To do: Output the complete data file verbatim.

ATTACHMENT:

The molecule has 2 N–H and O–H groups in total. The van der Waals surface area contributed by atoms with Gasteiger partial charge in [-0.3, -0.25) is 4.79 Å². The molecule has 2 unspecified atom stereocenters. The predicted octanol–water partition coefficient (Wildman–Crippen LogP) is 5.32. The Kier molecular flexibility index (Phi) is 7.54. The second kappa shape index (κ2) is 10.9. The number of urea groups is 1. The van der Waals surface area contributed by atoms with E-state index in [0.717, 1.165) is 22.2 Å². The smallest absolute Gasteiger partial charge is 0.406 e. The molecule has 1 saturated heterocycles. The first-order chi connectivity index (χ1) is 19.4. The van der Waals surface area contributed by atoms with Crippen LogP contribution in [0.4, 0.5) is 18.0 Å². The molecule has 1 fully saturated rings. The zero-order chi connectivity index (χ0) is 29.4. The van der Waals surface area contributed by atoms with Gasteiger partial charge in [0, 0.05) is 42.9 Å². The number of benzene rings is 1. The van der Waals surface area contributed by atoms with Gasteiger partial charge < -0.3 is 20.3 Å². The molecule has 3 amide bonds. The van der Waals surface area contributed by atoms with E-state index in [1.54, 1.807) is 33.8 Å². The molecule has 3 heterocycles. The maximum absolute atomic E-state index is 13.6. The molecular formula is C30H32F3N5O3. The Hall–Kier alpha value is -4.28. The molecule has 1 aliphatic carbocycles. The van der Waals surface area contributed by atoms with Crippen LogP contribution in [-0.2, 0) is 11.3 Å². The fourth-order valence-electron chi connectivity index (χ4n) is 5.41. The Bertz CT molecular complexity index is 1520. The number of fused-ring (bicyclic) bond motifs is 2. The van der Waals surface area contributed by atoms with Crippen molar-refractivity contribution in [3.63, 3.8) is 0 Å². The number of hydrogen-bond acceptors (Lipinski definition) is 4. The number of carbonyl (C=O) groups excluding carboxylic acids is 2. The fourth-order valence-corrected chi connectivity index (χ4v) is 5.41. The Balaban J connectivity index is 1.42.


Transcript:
The molecule has 2 N–H and O–H groups in total. The van der Waals surface area contributed by atoms with Gasteiger partial charge in [-0.3, -0.25) is 4.79 Å². The molecule has 2 unspecified atom stereocenters. The predicted octanol–water partition coefficient (Wildman–Crippen LogP) is 5.32. The Kier molecular flexibility index (Phi) is 7.54. The second kappa shape index (κ2) is 10.9. The number of urea groups is 1. The van der Waals surface area contributed by atoms with E-state index in [0.717, 1.165) is 22.2 Å². The smallest absolute Gasteiger partial charge is 0.406 e. The molecule has 1 saturated heterocycles. The first-order chi connectivity index (χ1) is 19.4. The van der Waals surface area contributed by atoms with Crippen LogP contribution in [0.4, 0.5) is 18.0 Å². The molecule has 1 fully saturated rings. The zero-order chi connectivity index (χ0) is 29.4. The van der Waals surface area contributed by atoms with Gasteiger partial charge in [0, 0.05) is 42.9 Å². The number of benzene rings is 1. The van der Waals surface area contributed by atoms with Gasteiger partial charge < -0.3 is 20.3 Å². The molecule has 3 amide bonds. The van der Waals surface area contributed by atoms with E-state index in [1.54, 1.807) is 33.8 Å². The molecule has 3 heterocycles. The maximum absolute atomic E-state index is 13.6. The molecular formula is C30H32F3N5O3. The Hall–Kier alpha value is -4.28. The molecule has 1 aliphatic carbocycles. The van der Waals surface area contributed by atoms with Crippen LogP contribution in [-0.2, 0) is 11.3 Å². The fourth-order valence-electron chi connectivity index (χ4n) is 5.41. The Bertz CT molecular complexity index is 1520. The number of fused-ring (bicyclic) bond motifs is 2. The van der Waals surface area contributed by atoms with Crippen molar-refractivity contribution in [3.63, 3.8) is 0 Å². The number of hydrogen-bond acceptors (Lipinski definition) is 4. The number of carbonyl (C=O) groups excluding carboxylic acids is 2. The fourth-order valence-corrected chi connectivity index (χ4v) is 5.41. The Balaban J connectivity index is 1.42.